XRF analysis of Laguna Pallcacocha sediments yields new insights into Holocene El Niño development

Samuel Z. Mark, Mark B. Abbott, Donald T. Rodbell, Christopher M. Moy

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10 Scopus citations


The laminated sedimentary sequence of Ecuador's Laguna Pallcacocha is one of the most widely cited proxy records of Holocene El Niño Southern Oscillation (ENSO) variability. Previous efforts to reconstruct flood-driven laminae from Laguna Pallcacocha relied solely on sediment color, a useful but non-specific metric of flood events. We improved the chronology with 210Pb and additional 14C dates over the past millennium, which allows for comparison of the sedimentary record with historically documented El Niño events. Additionally, we use elemental composition derived from X-ray Fluorescence (XRF) to reconstruct flood history at Pallcacocha. A principal component analysis (PCA) of the XRF dataset identifies minerogenic flood-driven clastic laminae. The first principal component (PC1) of the XRF data and red color intensity are positively correlated over the past 7.5 kyr, but the color record fails to capture high frequency variability that is preserved in the XRF dataset during the early Holocene (approximately 7.5-11 kyr BP). The new XRF dataset indicates moderate El Niño activity during the early Holocene, suppressed El Niño activity in the middle Holocene, and enhanced El Niño activity during the late Holocene. This pattern is relatively common among other ENSO records, and has been attributed to long-term changes in tropical insolation. Some intervals-most notably between 3-2 kyr BP and during the last millennium-deviate from expected trends if insolation was the sole forcing mechanism. Previously proposed mechanisms linking ENSO to latitudinal displacement of the ITCZ and ocean-atmospheric variabilities in other ocean basins appear to play an additional role in modulating Holocene ENSO development, as demonstrated by statistically significant correlations between the revised Laguna Pallcacocha flood history and proxy records from the Atlantic.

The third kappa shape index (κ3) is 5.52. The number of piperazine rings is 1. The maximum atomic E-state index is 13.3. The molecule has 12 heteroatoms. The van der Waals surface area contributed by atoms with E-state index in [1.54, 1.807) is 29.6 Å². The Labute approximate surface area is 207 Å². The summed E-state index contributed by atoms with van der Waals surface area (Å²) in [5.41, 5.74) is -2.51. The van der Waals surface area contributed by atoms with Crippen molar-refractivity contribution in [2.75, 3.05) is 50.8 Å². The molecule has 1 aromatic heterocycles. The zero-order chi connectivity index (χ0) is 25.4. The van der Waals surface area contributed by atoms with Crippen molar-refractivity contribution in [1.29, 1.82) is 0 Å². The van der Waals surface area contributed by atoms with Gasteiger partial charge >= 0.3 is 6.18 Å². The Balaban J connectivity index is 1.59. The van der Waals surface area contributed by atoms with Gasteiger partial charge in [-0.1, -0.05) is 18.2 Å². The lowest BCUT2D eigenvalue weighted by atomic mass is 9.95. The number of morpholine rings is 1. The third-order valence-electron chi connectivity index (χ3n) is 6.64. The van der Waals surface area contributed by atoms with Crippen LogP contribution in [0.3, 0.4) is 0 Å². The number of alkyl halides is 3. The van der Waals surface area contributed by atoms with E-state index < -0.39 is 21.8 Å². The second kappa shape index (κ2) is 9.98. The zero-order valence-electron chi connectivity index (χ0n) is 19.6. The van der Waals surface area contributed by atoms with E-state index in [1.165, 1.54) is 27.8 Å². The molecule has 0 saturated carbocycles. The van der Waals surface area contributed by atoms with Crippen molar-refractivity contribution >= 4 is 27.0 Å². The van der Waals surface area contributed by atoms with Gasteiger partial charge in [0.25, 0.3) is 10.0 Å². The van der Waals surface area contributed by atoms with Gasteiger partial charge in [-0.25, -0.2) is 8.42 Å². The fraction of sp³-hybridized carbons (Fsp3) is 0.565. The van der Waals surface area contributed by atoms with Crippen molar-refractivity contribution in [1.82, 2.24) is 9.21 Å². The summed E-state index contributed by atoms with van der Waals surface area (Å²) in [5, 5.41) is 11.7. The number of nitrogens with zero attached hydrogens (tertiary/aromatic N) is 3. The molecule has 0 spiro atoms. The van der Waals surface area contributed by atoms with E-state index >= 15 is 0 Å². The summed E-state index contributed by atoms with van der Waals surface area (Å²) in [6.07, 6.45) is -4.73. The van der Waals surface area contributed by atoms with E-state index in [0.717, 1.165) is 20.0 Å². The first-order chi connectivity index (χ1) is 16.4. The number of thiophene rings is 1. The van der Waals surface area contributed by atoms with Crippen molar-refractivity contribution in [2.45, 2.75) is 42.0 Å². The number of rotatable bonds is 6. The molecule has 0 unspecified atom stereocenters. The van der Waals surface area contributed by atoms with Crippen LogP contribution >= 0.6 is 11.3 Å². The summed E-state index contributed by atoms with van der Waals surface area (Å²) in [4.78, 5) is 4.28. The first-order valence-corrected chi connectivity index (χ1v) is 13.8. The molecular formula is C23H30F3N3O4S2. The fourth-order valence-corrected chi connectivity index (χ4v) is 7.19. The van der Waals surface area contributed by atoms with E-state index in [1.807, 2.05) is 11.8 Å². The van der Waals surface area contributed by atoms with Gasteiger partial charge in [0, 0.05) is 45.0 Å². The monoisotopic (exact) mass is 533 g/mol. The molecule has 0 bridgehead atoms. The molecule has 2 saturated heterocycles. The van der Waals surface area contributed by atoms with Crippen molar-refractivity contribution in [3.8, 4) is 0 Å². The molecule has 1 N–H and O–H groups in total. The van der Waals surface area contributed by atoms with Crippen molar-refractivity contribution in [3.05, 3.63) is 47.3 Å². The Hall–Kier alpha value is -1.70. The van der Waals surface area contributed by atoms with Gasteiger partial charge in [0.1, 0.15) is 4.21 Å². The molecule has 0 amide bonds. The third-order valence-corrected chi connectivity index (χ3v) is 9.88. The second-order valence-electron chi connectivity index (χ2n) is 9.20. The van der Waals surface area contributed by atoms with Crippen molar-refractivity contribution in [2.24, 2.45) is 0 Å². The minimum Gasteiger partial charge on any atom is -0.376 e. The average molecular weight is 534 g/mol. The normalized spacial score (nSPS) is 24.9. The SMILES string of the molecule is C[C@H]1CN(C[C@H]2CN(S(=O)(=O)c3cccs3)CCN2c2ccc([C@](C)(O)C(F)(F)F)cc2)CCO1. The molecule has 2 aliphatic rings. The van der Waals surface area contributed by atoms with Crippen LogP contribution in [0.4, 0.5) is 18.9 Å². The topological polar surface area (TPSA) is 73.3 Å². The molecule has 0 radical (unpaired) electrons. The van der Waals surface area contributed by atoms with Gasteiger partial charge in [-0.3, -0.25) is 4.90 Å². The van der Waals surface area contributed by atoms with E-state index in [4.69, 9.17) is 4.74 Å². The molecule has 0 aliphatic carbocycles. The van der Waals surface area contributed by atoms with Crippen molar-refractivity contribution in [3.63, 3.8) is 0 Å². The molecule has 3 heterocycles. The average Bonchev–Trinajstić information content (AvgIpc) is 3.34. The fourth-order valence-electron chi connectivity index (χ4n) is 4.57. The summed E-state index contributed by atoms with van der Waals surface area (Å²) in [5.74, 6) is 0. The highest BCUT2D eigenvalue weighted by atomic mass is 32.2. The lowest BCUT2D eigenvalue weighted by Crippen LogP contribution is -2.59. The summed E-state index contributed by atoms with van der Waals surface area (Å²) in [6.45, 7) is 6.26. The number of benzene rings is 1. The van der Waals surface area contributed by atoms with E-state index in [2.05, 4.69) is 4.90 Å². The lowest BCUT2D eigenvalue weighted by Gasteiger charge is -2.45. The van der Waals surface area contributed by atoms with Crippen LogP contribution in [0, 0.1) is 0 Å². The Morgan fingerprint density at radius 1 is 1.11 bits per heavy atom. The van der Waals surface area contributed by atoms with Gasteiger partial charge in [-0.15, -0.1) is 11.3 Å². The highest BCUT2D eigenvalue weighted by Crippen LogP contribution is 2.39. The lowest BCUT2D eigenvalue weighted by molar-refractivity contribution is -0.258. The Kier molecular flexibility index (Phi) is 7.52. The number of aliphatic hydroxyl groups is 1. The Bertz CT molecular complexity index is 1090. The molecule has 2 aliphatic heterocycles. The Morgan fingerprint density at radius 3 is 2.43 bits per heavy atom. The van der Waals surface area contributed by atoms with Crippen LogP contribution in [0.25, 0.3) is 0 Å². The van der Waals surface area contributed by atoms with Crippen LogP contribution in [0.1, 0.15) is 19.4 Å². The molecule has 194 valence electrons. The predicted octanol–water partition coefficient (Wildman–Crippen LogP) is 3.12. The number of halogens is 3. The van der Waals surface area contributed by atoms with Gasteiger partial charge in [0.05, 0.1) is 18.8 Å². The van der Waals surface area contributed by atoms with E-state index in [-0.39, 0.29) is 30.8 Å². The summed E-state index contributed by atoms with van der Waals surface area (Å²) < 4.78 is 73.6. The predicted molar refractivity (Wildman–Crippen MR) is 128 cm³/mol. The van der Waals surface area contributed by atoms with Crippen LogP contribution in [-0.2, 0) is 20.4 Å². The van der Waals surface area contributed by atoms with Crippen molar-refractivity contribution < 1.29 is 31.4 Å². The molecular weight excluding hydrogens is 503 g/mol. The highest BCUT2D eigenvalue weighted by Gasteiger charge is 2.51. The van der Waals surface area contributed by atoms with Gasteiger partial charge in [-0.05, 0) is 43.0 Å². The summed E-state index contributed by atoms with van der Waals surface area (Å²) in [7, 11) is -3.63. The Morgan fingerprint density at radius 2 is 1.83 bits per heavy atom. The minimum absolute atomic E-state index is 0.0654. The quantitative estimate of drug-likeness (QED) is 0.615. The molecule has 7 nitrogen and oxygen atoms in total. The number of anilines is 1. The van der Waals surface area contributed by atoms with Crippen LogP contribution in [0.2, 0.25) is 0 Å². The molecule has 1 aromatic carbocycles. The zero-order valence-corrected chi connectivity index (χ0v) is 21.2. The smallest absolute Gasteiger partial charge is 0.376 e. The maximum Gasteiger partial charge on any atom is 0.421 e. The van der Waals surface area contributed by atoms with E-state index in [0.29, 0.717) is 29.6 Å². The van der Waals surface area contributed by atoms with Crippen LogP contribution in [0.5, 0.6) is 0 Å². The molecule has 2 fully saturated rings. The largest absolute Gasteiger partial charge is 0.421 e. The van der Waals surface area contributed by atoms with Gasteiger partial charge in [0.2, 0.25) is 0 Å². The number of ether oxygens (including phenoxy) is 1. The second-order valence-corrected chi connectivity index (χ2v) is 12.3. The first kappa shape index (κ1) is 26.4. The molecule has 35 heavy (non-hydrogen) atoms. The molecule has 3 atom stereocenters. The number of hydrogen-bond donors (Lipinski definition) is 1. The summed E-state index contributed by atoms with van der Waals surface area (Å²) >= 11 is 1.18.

Original languageEnglish (US)
Article number117657
JournalEarth and Planetary Science Letters
StatePublished - Sep 1 2022

Bibliographical note

Funding Information:
We would like to thank two anonymous reviewers whose input greatly improved the quality of this manuscript. This project was funded by the National Science Foundation (grant number # 502227 ), the University of Pittsburgh Department of Geology and Environmental Science, the University of Pittsburgh Climate and Global Change Center, and the Union College Geology Department. This work was also made possible by the Continental Scientific Drilling (CSD) Facility X-ray Fluorescence Lab at the University of Minnesota Duluth's Large Lakes Observatory, funded by the National Science Foundation (grant # 502227 ).

Publisher Copyright:
© 2022 Elsevier B.V.


  • ENSO
  • flood history
  • Holocene
  • paleolimnology
  • tropical Pacific
  • XRF

Continental Scientific Drilling Facility tags

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